- Upon taking the stage, Michals introduces himself in an accented falsetto as "Dr. Duanus." Switching to his normal tone of voice, he begins a long tale involving an erection during surgery and something about elevators. It is not clear what the school-aged kids in attendance make of this. It is also not clear whether this was the kind of teachable moment their well-meaning parents were expecting.
- Elaborating on his "Sidney Sherman" images, he can't quite read off the screen and veers into gobbledygook that makes neither more nor less sense than what he had written. "Not a photographer? Artist who uses photography? If it quacks like a duck. Don't p**s on my leg and tell me it's raining." Later, an audience member asks a particularly well informed question, which for the life of me I can't remember, because his answer was to ask her if she'd like to give him a lap dance. What was that? Taking a Dada turn? Answering the question you wish they had asked? Or just plain old-fashioned misogyny? Sassy or stupid? I mean, I still don't know.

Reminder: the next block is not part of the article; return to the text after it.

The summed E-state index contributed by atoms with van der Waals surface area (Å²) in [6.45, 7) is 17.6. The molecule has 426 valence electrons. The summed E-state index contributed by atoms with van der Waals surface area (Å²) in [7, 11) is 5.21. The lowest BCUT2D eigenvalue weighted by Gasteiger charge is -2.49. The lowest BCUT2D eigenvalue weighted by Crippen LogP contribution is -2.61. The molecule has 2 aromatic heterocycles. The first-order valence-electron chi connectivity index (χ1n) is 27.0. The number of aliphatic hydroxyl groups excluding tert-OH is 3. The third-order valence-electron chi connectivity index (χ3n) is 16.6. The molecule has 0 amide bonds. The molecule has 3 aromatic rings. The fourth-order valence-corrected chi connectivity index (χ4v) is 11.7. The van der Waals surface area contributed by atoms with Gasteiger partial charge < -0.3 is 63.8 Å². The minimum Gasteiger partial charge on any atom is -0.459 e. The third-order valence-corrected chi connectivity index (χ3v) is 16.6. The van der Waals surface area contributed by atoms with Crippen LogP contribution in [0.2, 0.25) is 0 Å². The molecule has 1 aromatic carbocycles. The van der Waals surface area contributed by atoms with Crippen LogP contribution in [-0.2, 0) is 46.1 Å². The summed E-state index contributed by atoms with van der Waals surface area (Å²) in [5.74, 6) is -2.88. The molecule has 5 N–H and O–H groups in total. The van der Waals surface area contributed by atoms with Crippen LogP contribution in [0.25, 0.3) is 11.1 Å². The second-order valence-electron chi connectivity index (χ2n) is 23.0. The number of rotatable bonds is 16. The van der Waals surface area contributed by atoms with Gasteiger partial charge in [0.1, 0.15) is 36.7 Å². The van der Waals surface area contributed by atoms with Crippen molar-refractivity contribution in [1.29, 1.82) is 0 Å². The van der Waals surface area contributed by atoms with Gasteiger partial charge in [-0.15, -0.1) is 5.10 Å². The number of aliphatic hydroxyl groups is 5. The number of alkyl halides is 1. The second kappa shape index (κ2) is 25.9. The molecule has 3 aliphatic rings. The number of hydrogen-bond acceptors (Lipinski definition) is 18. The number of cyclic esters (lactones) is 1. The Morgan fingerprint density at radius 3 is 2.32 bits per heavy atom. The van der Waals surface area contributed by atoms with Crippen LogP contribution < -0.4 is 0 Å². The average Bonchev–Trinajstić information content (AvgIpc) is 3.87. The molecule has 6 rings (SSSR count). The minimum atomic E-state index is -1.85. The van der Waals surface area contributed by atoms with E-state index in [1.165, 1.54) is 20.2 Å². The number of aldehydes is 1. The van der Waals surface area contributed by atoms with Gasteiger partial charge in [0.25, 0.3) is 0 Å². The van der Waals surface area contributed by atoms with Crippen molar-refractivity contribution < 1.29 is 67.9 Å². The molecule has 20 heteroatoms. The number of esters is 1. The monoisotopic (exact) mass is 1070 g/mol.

- Michals can only get away with being such a dirty old man because he's at the same time such a radiantly blooming romantic. This side is never far away, and never more affecting than in the images and passages from "The House I Once Called Home." They're nostalgic, sardonic, operatic and everyday, all rolled into one. When an audience member asks what kind of camera he likes best, he answers, "You might as well ask Proust what kind of typewriter he prefers."
See the exhibition at the Carnegie Museum of Art. It is phenomenal; Michals is a giant; he is large; he contains multitudes.